4 Top Tips for Selling in the Events Industry - Symphony EM
 
 
 
 
 

 
 
 
 
 

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4 Top Tips for Selling in the Events Industry

by Max Scotford

Do you and your team find it difficult when it comes to securing new business? This article will give you 4 easy tips to follow in order to close that important sale.

1. Make sure you have fun

Fun and sales aren’t normally two words that you would usually associate together. But fun is exactly what you should be encouraging in order to create a successful selling strategy.

If you think cold-calling is tough, try being the recipient of and uninspired call. It’s no joy, and your potential client may be rushing to a meeting etc. The point is that it may be difficult for both of you. So do your best to make it fun and engaging. You’ll bring a different sort of energy to the conversation which can only increase your chances of securing a sale.

 

2. Positivity is key

How many event managers do you know? And do the majority of them appear to be busy or stressed at work?

Knowing that a large amount of the people you will be calling might also be stressed – strive to be the shining light on your prospects day. Bring a positive energy to the call and assume that your prospect is glad to speak with you.

Connecting with someone who is happy on the other end of the phone does make a massive difference. Strive to brighten your prospects day and you’ll leave a lasting impression with your potential client.

 

3. Scrap the scripts

Just as a positive approach is refreshing, so is a natural one. It doesn’t matter how positive you are, if you’re attempting to engage someone with a robotic sales script – you will not get very far.

You can’t be yourself when you’re using a script. Coming across scripted to your prospect can instantly kill any chance you had of making a deal. Work on making yourself sound natural and learn how to engage a total stranger in ways that feels as comfortable as calling a friend.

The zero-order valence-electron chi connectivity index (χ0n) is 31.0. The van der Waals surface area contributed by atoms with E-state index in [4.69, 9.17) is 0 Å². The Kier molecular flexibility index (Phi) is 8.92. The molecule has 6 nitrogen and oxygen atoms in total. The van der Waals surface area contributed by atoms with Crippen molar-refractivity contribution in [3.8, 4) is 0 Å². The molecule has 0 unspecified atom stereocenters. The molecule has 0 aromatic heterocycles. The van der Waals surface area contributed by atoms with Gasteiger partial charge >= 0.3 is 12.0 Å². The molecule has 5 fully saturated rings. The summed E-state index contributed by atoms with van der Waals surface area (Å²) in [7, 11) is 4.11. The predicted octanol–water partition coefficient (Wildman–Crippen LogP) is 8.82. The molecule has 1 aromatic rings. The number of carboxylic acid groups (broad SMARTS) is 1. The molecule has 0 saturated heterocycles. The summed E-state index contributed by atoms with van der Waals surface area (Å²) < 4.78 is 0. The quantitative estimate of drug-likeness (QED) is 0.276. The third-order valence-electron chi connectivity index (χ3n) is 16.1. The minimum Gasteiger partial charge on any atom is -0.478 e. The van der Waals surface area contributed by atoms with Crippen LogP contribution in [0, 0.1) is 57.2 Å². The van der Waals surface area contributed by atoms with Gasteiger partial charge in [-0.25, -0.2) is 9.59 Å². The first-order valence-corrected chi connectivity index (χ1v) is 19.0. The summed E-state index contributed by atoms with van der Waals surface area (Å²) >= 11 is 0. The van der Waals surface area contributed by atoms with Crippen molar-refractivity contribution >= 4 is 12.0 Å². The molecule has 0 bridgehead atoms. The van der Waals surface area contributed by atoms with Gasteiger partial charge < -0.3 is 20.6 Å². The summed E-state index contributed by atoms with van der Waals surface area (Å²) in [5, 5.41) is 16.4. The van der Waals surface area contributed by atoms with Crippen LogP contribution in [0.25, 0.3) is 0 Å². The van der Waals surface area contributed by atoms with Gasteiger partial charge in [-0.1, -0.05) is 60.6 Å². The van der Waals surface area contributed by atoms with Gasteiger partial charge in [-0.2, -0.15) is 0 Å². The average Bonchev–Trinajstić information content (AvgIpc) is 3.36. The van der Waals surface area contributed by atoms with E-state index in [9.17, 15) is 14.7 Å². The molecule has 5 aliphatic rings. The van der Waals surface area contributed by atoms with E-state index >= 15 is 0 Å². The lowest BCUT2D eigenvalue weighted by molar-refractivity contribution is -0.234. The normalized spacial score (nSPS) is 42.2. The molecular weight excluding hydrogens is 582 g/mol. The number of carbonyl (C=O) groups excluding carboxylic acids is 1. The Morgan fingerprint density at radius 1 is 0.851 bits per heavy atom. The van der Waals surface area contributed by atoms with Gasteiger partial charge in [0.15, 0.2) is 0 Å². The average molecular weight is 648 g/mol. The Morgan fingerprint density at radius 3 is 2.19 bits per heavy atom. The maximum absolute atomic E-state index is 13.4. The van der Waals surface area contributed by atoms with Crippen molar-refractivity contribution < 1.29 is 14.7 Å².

4. Tell a story

Use the power of story to engage your prospect. As a rule, I would recommend using them as the example in the story – just so they can relate to what you’re telling them.

For example, if you’re selling a ticket to an event you can use the power of story to your advantage. It works like this “Let’s just say Oliver that I’m your boss (gets their attention) and I want you to learn from some of the best talents in the industry and make contacts with 300 likeminded individuals all in one day. You can accomplish this any way you want. So how can you make this happen Oliver?”

To save your prospect from the awkward silence, you could then jump back in and continue with the story. Mentioning that “Well of course you can do this at our annual conference – with top industry speakers and over 300 attendees”. Now this is just an example, but that was a story and he was the star – and he solved the problem.